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I have learned over a long career that when you make a
mistake, you step forward, own it and then move on.
Recently we installed a grate over the vent outside
Toronto General’s Emergency Department. The grate is designed to prevent
people from using the vent as a bed and, as I’ve come to learn, it is termed
hostile architecture. It has prevented people who are homeless from using
the grate to keep warm and, given our responsibility to provide compassionate
care, it has indeed been seen as hostile and not something a hospital should be
doing, given the care we provide to everyone who comes through our doors.
The grate was installed because the area is high
traffic with ambulances, cars and people all using the Gerrard Street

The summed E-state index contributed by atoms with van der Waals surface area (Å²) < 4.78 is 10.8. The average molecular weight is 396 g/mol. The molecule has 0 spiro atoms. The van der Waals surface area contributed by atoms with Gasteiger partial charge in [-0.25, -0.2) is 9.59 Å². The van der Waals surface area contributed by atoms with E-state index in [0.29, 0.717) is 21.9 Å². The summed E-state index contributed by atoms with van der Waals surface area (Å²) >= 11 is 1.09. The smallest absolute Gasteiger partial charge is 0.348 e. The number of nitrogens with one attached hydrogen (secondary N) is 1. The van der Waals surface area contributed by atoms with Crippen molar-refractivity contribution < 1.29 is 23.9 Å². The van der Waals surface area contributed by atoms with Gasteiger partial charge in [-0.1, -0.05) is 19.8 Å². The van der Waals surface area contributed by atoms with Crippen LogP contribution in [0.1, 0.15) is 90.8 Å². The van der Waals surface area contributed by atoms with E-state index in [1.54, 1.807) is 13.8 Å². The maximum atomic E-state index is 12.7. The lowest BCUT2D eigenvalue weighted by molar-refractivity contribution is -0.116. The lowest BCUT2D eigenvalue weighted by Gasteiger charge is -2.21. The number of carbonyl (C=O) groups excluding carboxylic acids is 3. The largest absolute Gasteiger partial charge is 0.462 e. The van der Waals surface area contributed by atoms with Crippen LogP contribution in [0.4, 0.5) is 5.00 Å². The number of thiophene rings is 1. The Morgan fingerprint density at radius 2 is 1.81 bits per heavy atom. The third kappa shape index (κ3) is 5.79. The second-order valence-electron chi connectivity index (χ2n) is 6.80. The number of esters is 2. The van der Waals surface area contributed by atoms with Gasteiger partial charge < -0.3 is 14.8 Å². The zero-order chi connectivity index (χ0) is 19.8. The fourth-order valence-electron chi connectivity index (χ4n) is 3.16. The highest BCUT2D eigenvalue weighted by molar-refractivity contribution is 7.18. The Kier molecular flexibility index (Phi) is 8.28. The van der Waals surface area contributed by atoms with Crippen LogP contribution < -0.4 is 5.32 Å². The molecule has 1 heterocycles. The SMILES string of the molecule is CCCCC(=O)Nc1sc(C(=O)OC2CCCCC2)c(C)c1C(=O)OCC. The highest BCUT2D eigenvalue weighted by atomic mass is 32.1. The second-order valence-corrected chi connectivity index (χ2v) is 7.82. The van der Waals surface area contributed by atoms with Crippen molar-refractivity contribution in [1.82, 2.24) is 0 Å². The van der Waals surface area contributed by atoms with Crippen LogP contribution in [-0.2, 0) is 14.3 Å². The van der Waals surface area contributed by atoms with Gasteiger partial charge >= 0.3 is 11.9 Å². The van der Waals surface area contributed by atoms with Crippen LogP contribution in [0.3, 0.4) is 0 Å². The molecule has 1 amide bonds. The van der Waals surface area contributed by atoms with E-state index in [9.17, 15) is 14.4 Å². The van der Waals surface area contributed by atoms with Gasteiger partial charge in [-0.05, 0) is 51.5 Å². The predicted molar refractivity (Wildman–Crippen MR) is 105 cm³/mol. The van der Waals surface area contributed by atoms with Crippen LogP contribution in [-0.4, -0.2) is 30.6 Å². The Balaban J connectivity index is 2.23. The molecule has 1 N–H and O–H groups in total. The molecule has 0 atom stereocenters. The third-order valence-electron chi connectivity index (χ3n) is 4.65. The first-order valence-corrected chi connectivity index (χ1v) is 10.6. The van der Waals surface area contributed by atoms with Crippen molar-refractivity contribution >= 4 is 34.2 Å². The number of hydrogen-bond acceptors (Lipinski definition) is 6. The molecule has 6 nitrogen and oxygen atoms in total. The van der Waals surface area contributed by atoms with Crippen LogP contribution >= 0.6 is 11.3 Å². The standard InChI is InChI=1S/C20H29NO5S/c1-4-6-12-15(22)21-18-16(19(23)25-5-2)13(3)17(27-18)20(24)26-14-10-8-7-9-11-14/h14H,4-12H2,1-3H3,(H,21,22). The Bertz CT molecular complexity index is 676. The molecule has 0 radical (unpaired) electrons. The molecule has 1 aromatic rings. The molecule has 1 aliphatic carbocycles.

entrance. We were also seeing garbage and needles left around the grate
which required attention and raised safety concerns because of the
needles. But, in solving that problem, we created the impression that we
are unfeeling and unconcerned about the needs of the homeless.
Of course, this isn’t true. People at UHN are
kind, compassionate and provide daily care for people who don’t have a
home. And, you let us know that you believed we had made the wrong
decision about installing the grate.
So, I am writing to let you know that you’ve been
heard. We will remove the grate, work Security and Facilities to
make sure that the area is safe and secure, and work with our staff in the
Emergency Department to see if there is more that can be done to get additional
support for people who don’t have a place to live. I certainly recognize
that this a problem that is bigger than UHN, but I want you to know that
people’s concerns and compassion have made a difference. My thanks to all
of you and to my colleagues for their work in stepping back and thinking about
new solutions to a very difficult scenario.